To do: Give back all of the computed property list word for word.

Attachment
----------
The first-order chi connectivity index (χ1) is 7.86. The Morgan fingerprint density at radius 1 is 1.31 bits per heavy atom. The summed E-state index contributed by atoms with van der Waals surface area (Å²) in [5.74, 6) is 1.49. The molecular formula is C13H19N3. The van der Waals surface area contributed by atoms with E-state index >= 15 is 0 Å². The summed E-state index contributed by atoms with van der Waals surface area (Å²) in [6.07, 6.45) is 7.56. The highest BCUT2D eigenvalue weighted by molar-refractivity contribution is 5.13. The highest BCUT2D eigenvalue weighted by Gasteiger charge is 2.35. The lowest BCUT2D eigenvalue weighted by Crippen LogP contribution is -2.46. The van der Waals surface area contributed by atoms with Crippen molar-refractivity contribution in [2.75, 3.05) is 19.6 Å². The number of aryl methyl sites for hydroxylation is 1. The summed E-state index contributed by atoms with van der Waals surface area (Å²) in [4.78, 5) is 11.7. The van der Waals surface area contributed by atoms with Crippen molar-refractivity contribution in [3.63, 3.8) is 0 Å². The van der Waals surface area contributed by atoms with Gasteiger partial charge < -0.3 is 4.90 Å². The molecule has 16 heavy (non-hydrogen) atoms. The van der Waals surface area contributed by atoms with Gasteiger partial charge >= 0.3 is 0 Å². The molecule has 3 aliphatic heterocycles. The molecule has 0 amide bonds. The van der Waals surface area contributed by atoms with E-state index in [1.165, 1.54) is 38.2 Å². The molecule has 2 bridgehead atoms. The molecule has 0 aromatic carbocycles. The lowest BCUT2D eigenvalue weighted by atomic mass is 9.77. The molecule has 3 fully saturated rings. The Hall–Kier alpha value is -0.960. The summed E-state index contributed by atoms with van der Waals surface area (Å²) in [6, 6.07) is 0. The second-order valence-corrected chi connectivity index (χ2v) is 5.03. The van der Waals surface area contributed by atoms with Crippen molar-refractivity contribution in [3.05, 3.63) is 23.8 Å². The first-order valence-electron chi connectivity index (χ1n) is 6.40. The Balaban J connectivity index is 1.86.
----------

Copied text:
The first-order chi connectivity index (χ1) is 7.86. The Morgan fingerprint density at radius 1 is 1.31 bits per heavy atom. The summed E-state index contributed by atoms with van der Waals surface area (Å²) in [5.74, 6) is 1.49. The molecular formula is C13H19N3. The van der Waals surface area contributed by atoms with E-state index >= 15 is 0 Å². The summed E-state index contributed by atoms with van der Waals surface area (Å²) in [6.07, 6.45) is 7.56. The highest BCUT2D eigenvalue weighted by molar-refractivity contribution is 5.13. The highest BCUT2D eigenvalue weighted by Gasteiger charge is 2.35. The lowest BCUT2D eigenvalue weighted by Crippen LogP contribution is -2.46. The van der Waals surface area contributed by atoms with Crippen molar-refractivity contribution in [2.75, 3.05) is 19.6 Å². The number of aryl methyl sites for hydroxylation is 1. The summed E-state index contributed by atoms with van der Waals surface area (Å²) in [4.78, 5) is 11.7. The van der Waals surface area contributed by atoms with Crippen molar-refractivity contribution in [3.63, 3.8) is 0 Å². The van der Waals surface area contributed by atoms with Gasteiger partial charge < -0.3 is 4.90 Å². The molecule has 16 heavy (non-hydrogen) atoms. The van der Waals surface area contributed by atoms with Gasteiger partial charge >= 0.3 is 0 Å². The molecule has 3 aliphatic heterocycles. The molecule has 0 amide bonds. The van der Waals surface area contributed by atoms with E-state index in [1.165, 1.54) is 38.2 Å². The molecule has 2 bridgehead atoms. The molecule has 0 aromatic carbocycles. The lowest BCUT2D eigenvalue weighted by atomic mass is 9.77. The molecule has 3 fully saturated rings. The Hall–Kier alpha value is -0.960. The summed E-state index contributed by atoms with van der Waals surface area (Å²) in [6, 6.07) is 0. The second-order valence-corrected chi connectivity index (χ2v) is 5.03. The van der Waals surface area contributed by atoms with Crippen molar-refractivity contribution in [3.05, 3.63) is 23.8 Å². The first-order valence-electron chi connectivity index (χ1n) is 6.40. The Balaban J connectivity index is 1.86.